[R] How to Describe R to Finance People

Dirk Eddelbuettel edd at debian.org
Fri Jun 4 16:27:42 CEST 2004


This is a nice start. I'll Cc this back to the recently formed 'R in
Finance' list we formed as a result of the two Finance sessions at use useR.

One small correction would be that the number of CRAN packages is now in
excess of 350 (not 150). 

And a point you may want to add is that the S language has been used in some
geek corners of Finance for decades; the proximity of Bell Labs to Wall St
may have something to do with that, as does of course the power and elegance
of the language.

S-Plus also offers some fancypants add-on modules, and we'll try hard over
the next few months and years to catch up. A major help in that regard is
Diethelm Wuertz' most excellent Rmetrics collection at


This is currently windows-only, but Diethelm and I are committed to getting
it into Debian (and my Quantian) so that general Unix/Linux use should fall
out as a side benefit.

Hope this helps, Dirk

On Fri, Jun 04, 2004 at 11:50:32PM +1200, Ko-Kang Kevin Wang wrote:
> Hi,
> I've been doing a joint research with someone from the Property
> Department here and she is about to give a presentation on the
> results.  The audience will include people from Property and Finance,
> and she is wondering how to describe R to these people (as I used R to
> do the analyses), since she has never even heard of R before our joint
> research (and has been using SPSS).  The difficult part is she has
> only about 1 ~ 2 minutes to talk about R.
> The following is what I have in mind, any suggestions from people in
> Finance will be greatly appreciated!  (From our research together I
> think it may be safe to assume the audience will know, or at least
> have heard of, basic statistical terminology such as multiple linear
> regression and dummy variables).
> \begin{quote}
> R was originally developed by Dr. Ross Ihaka and Dr. Robert Gentleman
> from the Department of Statistics at the University of Auckland in
> 1992.  It is free and in the last decade it has evolved into one of
> the most powerful statistical software, with over 150 user-contributed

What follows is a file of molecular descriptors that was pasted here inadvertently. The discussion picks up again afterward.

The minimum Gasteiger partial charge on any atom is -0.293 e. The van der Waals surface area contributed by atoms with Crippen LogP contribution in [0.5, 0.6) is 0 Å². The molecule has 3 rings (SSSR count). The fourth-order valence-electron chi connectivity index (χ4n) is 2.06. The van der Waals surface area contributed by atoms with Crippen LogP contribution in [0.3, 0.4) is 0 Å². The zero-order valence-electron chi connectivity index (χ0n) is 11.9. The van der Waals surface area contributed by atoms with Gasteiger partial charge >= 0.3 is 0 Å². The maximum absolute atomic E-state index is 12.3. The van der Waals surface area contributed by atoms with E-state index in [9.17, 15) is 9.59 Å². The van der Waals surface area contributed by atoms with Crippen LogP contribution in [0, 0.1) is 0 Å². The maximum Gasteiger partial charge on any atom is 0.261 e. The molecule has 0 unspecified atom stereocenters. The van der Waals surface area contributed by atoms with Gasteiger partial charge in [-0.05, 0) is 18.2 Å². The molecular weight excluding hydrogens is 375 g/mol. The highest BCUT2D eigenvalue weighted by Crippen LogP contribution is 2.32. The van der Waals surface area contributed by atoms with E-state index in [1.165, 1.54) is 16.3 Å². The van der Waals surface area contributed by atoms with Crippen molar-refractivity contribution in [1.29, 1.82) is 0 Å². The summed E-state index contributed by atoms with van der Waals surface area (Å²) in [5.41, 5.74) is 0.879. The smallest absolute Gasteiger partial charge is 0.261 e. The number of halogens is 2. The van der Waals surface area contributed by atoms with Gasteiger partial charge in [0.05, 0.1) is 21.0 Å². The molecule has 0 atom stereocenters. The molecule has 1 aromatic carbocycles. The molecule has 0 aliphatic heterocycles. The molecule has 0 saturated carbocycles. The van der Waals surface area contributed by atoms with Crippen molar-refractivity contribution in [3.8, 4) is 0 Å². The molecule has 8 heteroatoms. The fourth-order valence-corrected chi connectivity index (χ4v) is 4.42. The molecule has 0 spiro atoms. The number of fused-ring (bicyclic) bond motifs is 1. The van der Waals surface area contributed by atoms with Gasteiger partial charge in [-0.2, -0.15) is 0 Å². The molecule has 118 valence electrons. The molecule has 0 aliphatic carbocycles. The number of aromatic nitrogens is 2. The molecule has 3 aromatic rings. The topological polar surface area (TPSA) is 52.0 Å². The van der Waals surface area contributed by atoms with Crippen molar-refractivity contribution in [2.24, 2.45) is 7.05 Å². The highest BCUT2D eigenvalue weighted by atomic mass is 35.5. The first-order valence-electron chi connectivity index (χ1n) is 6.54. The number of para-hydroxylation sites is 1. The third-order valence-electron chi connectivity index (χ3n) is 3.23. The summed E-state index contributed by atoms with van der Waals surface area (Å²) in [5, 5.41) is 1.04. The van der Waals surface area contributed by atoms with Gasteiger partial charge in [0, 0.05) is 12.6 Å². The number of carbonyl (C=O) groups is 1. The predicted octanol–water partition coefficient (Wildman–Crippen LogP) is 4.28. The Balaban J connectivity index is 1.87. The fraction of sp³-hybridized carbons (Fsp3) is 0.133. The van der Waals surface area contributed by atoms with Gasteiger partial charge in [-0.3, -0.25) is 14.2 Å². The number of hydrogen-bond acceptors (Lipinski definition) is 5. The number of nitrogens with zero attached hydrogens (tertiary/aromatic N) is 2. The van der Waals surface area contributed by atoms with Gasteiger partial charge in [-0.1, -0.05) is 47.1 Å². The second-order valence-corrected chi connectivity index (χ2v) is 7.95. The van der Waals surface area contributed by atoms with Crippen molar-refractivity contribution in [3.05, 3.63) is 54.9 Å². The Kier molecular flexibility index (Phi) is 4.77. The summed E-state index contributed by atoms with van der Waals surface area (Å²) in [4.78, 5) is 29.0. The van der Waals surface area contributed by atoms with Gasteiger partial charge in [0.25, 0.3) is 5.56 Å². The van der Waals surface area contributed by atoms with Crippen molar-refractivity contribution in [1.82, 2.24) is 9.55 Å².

> add-on packages.  It is not only used by statisticians or scientists,
> but also econometricians and people in finance due to its cost (FREE)
> and its powerfulness.
> Although it has a slightly higher learning curve than SPSS-like
> program, it gets easier to use once one is familiar with it.  One of
> the main advantage it has over SPSS-like software is that you do not
> need to explicitly create dummy variables.  You only need to specify
> your dependent variable and independent variables and R will fit it
> (and create dummy variables automatically) for you.
> It also has many state-of-art free resources, including manuals,
> contributed tutorials and documentations, online.  A free mailing list
> is also available for people to ask questions and questions are
> usually answered by more experienced users around the world within a
> few hours (sometimes even within minutes).
> \end{quote}
> As mentioned above, she was rather impressed when I mention that one
> does not need to create dummy variables in R.  Therefore I am thinking
> she might be interested in mentioning it in her talk.
> I have never had experience of trying to introduce R to
> non-Scientists, hence I would appreciate any comments!
> Cheers,
> Kevin
> --------------------------------------------
> Ko-Kang Kevin Wang, MSc(Hon)
> SLC Stats Workshops Co-ordinator
> The University of Auckland
> New Zealand
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